June 4, 2018

Quality Lessons Learned at Accolade

By Stepan Kvetensky

I was always nodding to articles that said to unify your vocabulary first within your team, thinking “well, that's obvious.” But here I am, putting together “the obvious” and believing it's important to write about. In case you have the “that's obvious” reaction, please bear with me for few more minutes: I have some lessons learned that might come in handy.

Throughout my career I have spent 10+ years navigating through different companies' quality assurance waters (from rigid waterfall and RUP to Agile processes experience). Usually working in a QA related org, I found that somehow everybody automatically used a very similar language and if not, it was usually a very quick discussion to get everyone aligned. What I have not realized until recently is that this doesn't work as well for teams with Agile and DevOps approaches that are built from the ground up in a start-up or grown-up-start-up company.

In my previous gigs, I underwent the transformation from rigid specialty formed teams to agile teams. Since such teams were already used to working with each other in isolated silos, the vocabulary had already somehow leaked from one silo to the other. When distorting the silos and distributing people to full stack agile teams, the quality related vocabulary had already somehow been established from history, and small misunderstandings were usually solved during standup or after standup discussions. When a new-joiner came, since everyone already spoke the same language, he/she quickly picked-up and adapted. Moreover, cross-team communication worked the same way, since all teams evolved with the same QA core background - usually coming from and kept by the formerly QA silo team member/s (since quality is somehow in our DNA and we apply it to everything ).

Right after joining the QA team at Accolade two years back, we quickly identified we were speaking quite different languages (the team doubled in size within a month, bringing people from very different backgrounds).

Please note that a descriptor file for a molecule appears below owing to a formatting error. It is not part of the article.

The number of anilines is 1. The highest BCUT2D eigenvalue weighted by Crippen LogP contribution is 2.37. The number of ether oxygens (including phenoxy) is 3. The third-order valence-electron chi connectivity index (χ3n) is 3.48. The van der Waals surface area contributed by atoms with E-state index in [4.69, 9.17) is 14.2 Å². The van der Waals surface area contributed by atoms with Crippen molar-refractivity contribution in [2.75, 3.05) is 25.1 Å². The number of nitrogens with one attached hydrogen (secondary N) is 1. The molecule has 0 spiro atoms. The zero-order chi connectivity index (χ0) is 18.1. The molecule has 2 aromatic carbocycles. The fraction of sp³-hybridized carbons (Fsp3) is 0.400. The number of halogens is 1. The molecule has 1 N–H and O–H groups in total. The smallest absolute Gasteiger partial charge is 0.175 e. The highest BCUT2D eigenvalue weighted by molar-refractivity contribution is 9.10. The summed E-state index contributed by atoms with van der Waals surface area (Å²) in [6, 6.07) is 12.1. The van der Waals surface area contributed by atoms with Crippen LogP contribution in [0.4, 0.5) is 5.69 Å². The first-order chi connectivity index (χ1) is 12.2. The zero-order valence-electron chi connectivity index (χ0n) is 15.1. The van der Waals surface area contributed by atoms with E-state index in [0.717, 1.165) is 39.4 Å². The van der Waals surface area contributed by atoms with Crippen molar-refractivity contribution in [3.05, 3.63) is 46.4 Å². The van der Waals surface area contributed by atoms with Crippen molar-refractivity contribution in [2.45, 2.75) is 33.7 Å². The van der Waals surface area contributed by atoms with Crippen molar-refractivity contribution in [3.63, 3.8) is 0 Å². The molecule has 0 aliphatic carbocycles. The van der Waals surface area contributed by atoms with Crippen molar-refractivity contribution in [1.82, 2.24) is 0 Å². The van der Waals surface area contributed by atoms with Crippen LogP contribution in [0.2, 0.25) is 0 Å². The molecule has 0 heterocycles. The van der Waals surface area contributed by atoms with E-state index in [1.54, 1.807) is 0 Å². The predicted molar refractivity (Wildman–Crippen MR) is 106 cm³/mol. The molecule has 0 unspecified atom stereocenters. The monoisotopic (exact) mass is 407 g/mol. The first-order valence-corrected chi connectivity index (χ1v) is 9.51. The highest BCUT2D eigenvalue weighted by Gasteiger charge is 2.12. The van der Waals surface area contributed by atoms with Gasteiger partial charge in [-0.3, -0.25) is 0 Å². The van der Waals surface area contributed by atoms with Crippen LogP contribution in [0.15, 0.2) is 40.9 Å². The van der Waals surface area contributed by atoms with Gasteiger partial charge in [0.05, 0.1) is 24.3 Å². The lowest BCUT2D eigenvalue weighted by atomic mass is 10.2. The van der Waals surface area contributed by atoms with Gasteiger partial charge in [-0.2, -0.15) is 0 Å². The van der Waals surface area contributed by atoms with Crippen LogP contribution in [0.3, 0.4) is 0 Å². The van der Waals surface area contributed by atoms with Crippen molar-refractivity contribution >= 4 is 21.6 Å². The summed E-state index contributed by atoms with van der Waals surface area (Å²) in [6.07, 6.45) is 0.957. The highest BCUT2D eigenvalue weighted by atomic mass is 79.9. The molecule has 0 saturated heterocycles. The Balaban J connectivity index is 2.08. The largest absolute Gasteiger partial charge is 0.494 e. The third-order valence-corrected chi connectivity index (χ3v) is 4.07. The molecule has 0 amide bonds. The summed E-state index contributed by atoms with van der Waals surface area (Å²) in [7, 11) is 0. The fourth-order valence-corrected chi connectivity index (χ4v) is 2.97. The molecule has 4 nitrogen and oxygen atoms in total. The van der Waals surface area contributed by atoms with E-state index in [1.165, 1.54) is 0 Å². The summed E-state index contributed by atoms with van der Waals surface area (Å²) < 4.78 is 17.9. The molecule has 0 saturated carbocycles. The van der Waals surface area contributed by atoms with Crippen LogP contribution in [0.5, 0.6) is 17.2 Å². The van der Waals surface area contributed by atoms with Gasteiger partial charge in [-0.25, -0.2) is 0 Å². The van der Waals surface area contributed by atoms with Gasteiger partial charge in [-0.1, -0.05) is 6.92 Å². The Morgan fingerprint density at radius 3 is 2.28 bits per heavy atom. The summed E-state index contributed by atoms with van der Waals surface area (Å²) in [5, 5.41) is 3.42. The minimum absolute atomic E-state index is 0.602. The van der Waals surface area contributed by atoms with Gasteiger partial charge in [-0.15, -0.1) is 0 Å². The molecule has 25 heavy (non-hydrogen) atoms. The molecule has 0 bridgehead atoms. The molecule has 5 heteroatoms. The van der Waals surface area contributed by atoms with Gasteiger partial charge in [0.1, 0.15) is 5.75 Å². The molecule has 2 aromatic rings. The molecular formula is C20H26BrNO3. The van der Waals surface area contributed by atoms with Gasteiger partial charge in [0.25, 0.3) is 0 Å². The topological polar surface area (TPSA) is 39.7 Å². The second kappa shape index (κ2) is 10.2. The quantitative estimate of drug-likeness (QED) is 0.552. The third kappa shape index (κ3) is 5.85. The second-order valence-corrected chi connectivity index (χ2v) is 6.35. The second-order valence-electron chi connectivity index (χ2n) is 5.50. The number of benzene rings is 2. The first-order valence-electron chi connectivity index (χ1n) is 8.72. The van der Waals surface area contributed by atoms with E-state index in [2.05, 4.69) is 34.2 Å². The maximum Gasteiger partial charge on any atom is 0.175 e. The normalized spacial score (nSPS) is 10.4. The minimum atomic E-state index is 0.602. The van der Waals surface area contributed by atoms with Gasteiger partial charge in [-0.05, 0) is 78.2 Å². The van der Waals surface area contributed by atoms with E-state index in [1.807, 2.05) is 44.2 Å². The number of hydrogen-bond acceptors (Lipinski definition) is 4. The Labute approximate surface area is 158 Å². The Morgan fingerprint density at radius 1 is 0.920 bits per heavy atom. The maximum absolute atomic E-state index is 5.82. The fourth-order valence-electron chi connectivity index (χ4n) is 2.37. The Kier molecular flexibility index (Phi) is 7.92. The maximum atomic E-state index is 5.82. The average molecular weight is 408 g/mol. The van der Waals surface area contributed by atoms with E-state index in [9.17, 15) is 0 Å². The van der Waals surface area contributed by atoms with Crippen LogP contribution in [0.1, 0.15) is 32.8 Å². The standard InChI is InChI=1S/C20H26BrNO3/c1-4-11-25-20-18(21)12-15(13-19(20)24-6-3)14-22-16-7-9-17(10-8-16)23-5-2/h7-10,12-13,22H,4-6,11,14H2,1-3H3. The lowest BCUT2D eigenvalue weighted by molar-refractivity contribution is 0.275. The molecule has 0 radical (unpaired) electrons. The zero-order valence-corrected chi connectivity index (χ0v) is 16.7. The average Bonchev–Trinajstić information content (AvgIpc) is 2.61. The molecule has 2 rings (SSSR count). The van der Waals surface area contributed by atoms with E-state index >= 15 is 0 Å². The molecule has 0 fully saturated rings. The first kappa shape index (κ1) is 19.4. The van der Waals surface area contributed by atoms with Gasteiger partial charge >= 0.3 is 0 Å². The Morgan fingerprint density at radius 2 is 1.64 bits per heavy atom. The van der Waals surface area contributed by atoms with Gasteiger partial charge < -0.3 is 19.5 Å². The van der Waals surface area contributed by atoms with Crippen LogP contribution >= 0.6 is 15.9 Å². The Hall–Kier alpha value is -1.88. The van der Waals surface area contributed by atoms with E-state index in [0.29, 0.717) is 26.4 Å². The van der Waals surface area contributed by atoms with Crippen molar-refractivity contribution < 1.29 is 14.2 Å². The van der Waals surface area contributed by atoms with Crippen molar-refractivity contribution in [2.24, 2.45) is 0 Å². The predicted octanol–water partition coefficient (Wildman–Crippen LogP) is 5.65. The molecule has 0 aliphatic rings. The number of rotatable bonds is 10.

Our first and “that's obvious” reaction to that was creating a wiki page that defined the basic quality related terms and making sure everyone was aligned.

At the very same time Accolade started the “Agile & DevOps” transformation, some of us formed a servicing team (quality related frameworks, infrastructure and approaches) and others joined respective full stack agile teams. My first thought was, I have already gone through this -it will work perfectly from the vocabulary perspective. What I didn't realize was that at the very same time, the company grew significantly and new teams spawned that either did not have a “QA representative” at all or the QA rep was a new joiner. Moreover, as a company, we did not have enough time to ingest the common quality vocab (in my previous gig that period was years long, but here it was few weeks), so (not so) obviously, cross-team quality related communication suffered.

This worked for the teams that had someone with Quality Assurance role experience. Where it was staggering a bit was in teams lacking such experience. The language defining the quality vocabulary was simply expecting readers to have some quality related knowledge.

Did all of the above help to avoid miscommunication? The honest answer is “Yes, but not absolutely.” It has mitigated a lot of misunderstanding and we are experiencing far fewer issues than two years ago. The biggest help is we have a well-established resource you can point someone to in case such a situation happens, and we do not have to spend time trying to explain, for example, the difference between functional and non-functional testing.

I hope the above will help you to revisit your “that's obvious” reaction and “everybody knows this already, I don't have to explain” thinking same as it did for me, as well as give you a bit of assistance for dealing with quality-related language differences. Always remember that what might be obvious to you might not be obvious (or even might be a completely new experience) to others.

Have you experienced some lessons learned related to quality related language differences? I would love to hear about them from you in the below comments!